STENNIS SPACE CENTER, Miss.,
A photo accompanying this announcement is available at http://www.globenewswire.com/NewsRoom/AttachmentNg/341c93fe-db86-492f-b673-f9e57d824d7a.
The controller is often referred to as the "brain" of the engine because it translates the vehicle's commands into engine action while monitoring the health of the engine. It makes real-time adjustments by tracking critical operating conditions, such as the speed of the turbopumps, combustion pressures and temperatures, thrust and propellant ratios. The new controller for
the RS-25 engine is a significant upgrade from the controller used when the engine flew on the space shuttle and builds off the additional experience gained more recently with Aerojet Rocketdyne's J-2X engine test program.
The new controller has 20 times the processing capability of the shuttle-era controller and offers increased reliability while providing a weight reduction of 50 pounds to each engine.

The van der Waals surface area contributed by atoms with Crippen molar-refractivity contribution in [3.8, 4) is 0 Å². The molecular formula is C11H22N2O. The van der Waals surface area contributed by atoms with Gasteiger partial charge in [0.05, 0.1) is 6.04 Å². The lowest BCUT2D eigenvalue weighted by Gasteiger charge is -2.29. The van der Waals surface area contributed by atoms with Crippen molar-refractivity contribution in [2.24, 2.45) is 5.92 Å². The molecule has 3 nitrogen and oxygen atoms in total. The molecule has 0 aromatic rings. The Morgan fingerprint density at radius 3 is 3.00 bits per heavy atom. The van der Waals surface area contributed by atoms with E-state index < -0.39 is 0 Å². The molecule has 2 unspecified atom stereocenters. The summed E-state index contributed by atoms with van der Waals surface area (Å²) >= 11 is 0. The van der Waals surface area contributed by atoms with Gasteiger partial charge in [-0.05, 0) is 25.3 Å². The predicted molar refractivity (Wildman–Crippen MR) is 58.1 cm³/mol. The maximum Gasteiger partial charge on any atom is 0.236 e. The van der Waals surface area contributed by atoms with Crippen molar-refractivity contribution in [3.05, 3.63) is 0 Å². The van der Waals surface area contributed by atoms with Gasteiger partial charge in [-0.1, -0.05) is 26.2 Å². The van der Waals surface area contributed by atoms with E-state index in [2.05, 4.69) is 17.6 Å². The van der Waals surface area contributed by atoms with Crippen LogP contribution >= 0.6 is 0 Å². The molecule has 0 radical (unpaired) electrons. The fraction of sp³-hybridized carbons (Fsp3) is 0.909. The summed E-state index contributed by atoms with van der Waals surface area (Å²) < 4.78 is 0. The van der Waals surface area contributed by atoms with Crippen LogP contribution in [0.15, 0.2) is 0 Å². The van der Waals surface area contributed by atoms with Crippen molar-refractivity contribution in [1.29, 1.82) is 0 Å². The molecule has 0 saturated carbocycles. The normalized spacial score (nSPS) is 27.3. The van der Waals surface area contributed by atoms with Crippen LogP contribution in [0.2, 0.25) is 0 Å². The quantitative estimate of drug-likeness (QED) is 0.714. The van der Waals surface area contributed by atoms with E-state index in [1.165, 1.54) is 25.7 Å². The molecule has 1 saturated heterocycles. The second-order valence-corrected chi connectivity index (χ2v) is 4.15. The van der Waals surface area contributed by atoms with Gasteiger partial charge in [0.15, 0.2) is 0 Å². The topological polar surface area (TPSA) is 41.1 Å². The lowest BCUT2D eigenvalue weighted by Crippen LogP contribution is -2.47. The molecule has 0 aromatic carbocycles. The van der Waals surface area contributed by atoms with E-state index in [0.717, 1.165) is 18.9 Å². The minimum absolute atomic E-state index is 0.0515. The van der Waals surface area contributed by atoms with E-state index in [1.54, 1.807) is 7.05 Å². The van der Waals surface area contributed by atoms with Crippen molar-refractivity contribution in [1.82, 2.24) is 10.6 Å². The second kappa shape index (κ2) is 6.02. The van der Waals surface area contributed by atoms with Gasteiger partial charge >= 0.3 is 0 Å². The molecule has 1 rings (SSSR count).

"Just think about all the advances in computing technology and electronics that have occurred over the recent years, we've been able to include those advances into the controller," said
For today's test, the new controller was installed on a development engine that is used to test new components. Once performance data is checked out, it will be installed on one of the four flight engines that will help power the first launch of SLS.
"Because humans will fly on SLS to deep space and the surface of Mars, it is imperative that we make our engines and the rocket as reliable and safe as possible," added
Glenn Mahone, Aerojet Rocketdyne, 202-302-9941 Glenn.Mahone@Rocket.com Mary Engola, Aerojet Rocketdyne, 571-289-1371 Mary.Engola@Rocket.com
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